With the recent political turmoil in the country and the dissolution of the Cabinet, all our Ministers have been effectively dismissed from their posts. Health Minister Datuk Seri Dr Dzulkefly Ahmad confirmed this through a tweet on his personal account.
To put it simply, the Health Ministry is the body responsible for the health care of all Malaysians. Since Dr Dzul’s tenure as Health Minister ended earlier than anybody expected, we thought we’d look back to see what he managed to accomplish during his time in office.
Smoking ban at all restaurants
The smoking ban at restaurants was probably Dr Dzulâ€™s most prominent achievement as the Health Minister.
Although many smokers criticised the ban, non-smokers rejoiced by the fact that their restaurant meals will no longer involve inhaling second-hand cigarette smoke starting January 2019.
Dr Dzul was reportedly informed that the policy might cost him in the Amanah elections, but he was quoted saying that heâ€™d rather lose votes than compromise the peopleâ€™s health.
Considering the fact that it costs the government over RM3 billion a year to treat diseases caused by exposure to cigarette smoke, and the fact that almost 80% of Malaysians that donâ€™t smoke are exposed to secondhand cigarette smoke, the smoking ban turned out to be the cheapest and most effective way to ensure the well-being of all Malaysians.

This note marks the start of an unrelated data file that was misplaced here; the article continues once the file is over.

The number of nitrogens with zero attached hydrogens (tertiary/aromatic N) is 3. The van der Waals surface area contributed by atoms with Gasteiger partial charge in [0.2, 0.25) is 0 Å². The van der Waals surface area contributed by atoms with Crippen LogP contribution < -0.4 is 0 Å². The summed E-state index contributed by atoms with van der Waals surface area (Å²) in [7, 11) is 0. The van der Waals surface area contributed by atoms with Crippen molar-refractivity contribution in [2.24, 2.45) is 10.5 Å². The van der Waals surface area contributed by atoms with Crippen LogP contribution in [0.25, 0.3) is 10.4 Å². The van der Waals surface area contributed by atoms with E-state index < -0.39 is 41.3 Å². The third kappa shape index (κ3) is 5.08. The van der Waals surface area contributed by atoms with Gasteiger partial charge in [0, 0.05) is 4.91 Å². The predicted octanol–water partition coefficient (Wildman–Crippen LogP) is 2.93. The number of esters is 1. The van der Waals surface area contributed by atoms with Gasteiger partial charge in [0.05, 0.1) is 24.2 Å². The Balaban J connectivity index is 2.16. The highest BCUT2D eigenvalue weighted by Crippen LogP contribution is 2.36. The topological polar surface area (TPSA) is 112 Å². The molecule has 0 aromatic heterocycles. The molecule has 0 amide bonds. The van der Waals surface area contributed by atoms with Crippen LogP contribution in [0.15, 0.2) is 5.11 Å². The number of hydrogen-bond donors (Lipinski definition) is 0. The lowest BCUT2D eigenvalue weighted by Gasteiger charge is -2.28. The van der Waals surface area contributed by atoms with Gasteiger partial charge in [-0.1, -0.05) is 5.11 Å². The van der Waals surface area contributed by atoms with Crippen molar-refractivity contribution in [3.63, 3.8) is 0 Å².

Reformation of working conditions for doctors
In September 2018, Dr Dzul managed to get permission from the Cabinet to reduce the training period for high performing doctors from 2 years to just 18 months.
The issue was triggered by reports of medical graduates failing to find placement in hospitals to undergo training.
The reform also saw a reduction in work hours. Doctors could no longer work up to 75 hours per week, and instead, the maximum number of weekly working hours were capped at 62 hours. On top of that, they were no longer permitted to work back-to-back shifts or for more than 14 continuous hours.
The Health Ministry admitted that besides the training period, they couldnâ€™t do much about the issue of placements. There were many obstacles that contributed to this problem, such as the fact that there were just not enough hospitals in the country to provide training.
However, the changes they did manage to implement were deemed to have improved overall working conditions of healthcare professionals.
Peka B40 programme
Dr Dzulâ€™s Healthcare Protection Scheme for low-income B40 group (PeKa B40) serves as another significant achievement for the Ministry.
Launched in March 2019, PeKa B40 aimed at tackling the rise of non-communicable diseases such as cancer, hypertension, and diabetes by providing free screening to those in the bottom 40% household income bracket who were 40 years and older.
The scheme, with itâ€™s allocated budget of RM100 million for the targeted 800,000 people, increased the chances of early detection for the diseases mentioned and included free medical aid such as stents and pacemakers (commonly used for patients with heart disease).